# Remainder Theorem Technique

Determine the remainder when $$(x^4-1)(x^2-1)$$ is divided by $$1 + x + x^2$$ (HMMT 2000, Guts Round)

A. Write the division in the form: $$(x^4-1)(x^2-1)= (1 + x + x^2)Q(x) + R(x)$$

B. Multiply both sides by $$x-1$$: $$(x-1)(x^4-1)(x^2-1)= (x^3-1)Q(x) + R(x)(x-1)$$

C. Substitute $$x^3=1,x\neq1$$, and reduce the resulting equation:

$$(x-1)(x-1)(x^2-1)= R(x)(x-1)$$

D. Divide both sides by $$x-1$$: $$R(x)=(x-1)(x^2-1)=x^3 -x - x^2 + 1=-(x^2+x+1)+3=3$$

For someone who knows the method, is it valid to skip Steps B and D, directly substitute $$x^3=1,x\neq1$$ and use the fact that $$x$$ is a cube root of unity to get $$x^2+x+1=0$$.

• Yeah, you don’t need steps B and D. $x^4-x$ is divisible by $x^3-1$ which is divisible by $x^2+x+1.$ Commented Aug 31, 2021 at 4:01
• @ThomasAndrews What about x^2+x+1=0. Can you do that directly? Commented Aug 31, 2021 at 4:02
• Sure, you can do that. Commented Aug 31, 2021 at 4:09

Yes, you can skip those steps.

The verbose equivalent is that \begin{align}(x^4-1)(x^2-1)&=(x^4-x)(x^2-1)+(x-1)(x^2-1)\\ &=(x^2+x+1)x(x-1)(x^2-1)+(x-1)(x^2-1) \end{align}

So $$(x-1)(x^2-1)$$ has the same remainder as $$(x^4-1)(x^2-1)$$ when dividing by $$x^2+x+1.$$

Answering the question in comments, yes, you can replace $$x^2+x+1$$ with zero.

Here, you can write:

$$(x-1)(x^2-1)=(x-1)(x^2+x+1)-(x-1)(x+2)$$

So you get the same remainder for $$-(x-1)(x+2)$$ as $$(x-1)(x^2-1).$$

• How does $(x^4-x)(x^2-1)+(x^2+x+1)x(x-1)$ Commented Aug 31, 2021 at 4:24
• @LalitTolani Forgot the $(x^2-1)$ term. Thanks! Commented Aug 31, 2021 at 4:26
• Thanks for the valuable and kind criticism, I was able to fix my answer in the end now. Commented Aug 31, 2021 at 5:09

Alternate method:

In the spirit of my answer to your linked question, we recognize that $$P (x) = x^2 + x + 1$$ can be "simplified" with $$Q(x) = x-1$$ to give us $$P(x) Q(x) = x^3 -1$$, and hence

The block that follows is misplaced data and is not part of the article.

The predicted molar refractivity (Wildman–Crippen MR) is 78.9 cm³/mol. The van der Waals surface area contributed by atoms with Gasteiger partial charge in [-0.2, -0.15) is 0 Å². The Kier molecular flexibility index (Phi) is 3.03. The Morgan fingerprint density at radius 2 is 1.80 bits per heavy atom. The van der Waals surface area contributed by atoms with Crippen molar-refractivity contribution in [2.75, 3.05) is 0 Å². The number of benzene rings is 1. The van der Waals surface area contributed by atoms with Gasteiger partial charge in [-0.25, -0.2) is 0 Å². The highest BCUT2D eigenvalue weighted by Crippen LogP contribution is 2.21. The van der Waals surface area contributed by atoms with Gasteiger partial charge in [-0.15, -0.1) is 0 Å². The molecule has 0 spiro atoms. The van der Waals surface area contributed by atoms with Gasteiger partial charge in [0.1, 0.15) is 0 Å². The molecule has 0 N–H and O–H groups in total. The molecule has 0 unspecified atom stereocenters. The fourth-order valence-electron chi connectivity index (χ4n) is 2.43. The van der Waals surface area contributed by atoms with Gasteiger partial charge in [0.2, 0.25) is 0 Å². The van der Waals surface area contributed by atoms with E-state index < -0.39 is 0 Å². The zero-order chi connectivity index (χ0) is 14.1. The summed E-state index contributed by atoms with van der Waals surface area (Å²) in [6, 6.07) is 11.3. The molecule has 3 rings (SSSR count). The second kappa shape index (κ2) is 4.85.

\begin{align} & ( x^4 - 1 ) (x^2 -1 ) \\ = & (x^3 -1 ) A(x) + (x-1)(x^2 - 1) & (1)\\ = & (x^3 -1 ) B(x) + (-x^2 - x + 2 ) & (2) \\ = & (x^2 + x + 1 ) C(x) + 3. \\ \end{align}

Notes:

• In step (1), this uses that $$x^4 - x = (x^3 -1)D(x)$$
• In step (2), this uses $$(x-1)(x^2 -1) = x^3 - x^2 - x + 1 = (x^3-1) E(x) - x^2 -x + 2$$.
• Why does it change from $A(x)$ to $B(x)$ from Step 1 to Step 2? Also, $(x-1)(x^2-1)$ will give you an x^3 term. How do you handle that in your method? Commented Sep 1, 2021 at 16:55
• @Starlight Why not? Note that I didn't require these unknown polynomials to be distinct. Also, they are actually different, and in particular $A(x) + 1 = B(x)$. Commented Sep 1, 2021 at 16:59
• @Starlight FYI I don't think my answer should be accepted because it doesn't (directly) answer your question of "is it valid to skip Steps B and D" as I'm not using your approach as written. Thomas's answer to this particular question is much better than mine. I'm just showcasing what I consider to be the underlying idea to approach this question without too much machinery. Commented Sep 1, 2021 at 17:05

Alternate method:

$$(x^4 - 1)(x^2 -1)$$ has a degree of six, we can write:

$$(x^4 -1)(x^2-1)=Q(x) \left[ 1+x +x^2 \right] + R(x)$$

Evaluate (1) at $$\{ \omega, \omega^2 \}$$:

\begin{align} R( \omega) &= ( \omega-1)(\omega^2 - 1)= ( \omega -1)( \frac{1}{\omega}-1) \\ R( \omega^2) &= (\omega^2 -1)(\omega-1) = ( \omega -1)( \frac{1}{\omega}-1) \end{align}

This means that, $$xR(x) -(x-1)(1-x) = (x - \omega)(x- \omega^2)$$

Rearrange for the answer which is $$R(x)=3$$.

Note: $$(x^4 -1)(x^2-1)$$ when divided by $$1+x+x^2$$ must give a polynomial less than degree two. This follows via the remainder. See Wiki.

• I don’t see how you get $R(1).$ You get $$0=3Q(0)+R(0),$$ which doesn’t let you conclude $R(0)=0.$ Also, your final line is wrong - $R(x)$ is supposed to be a remainder, so it should have degree less than $2.$ Commented Aug 31, 2021 at 4:15
• I've edited the answer but remainder degree less than two is a bit confusing Commented Aug 31, 2021 at 4:36
• How do you got expression of $R(x)$ Commented Aug 31, 2021 at 4:38
• I have fixedd it now @LalitTolani, could you please tell me if it makes complete sense? Commented Aug 31, 2021 at 5:08
• I didn't understand how you got the equation after This means that Commented Aug 31, 2021 at 5:13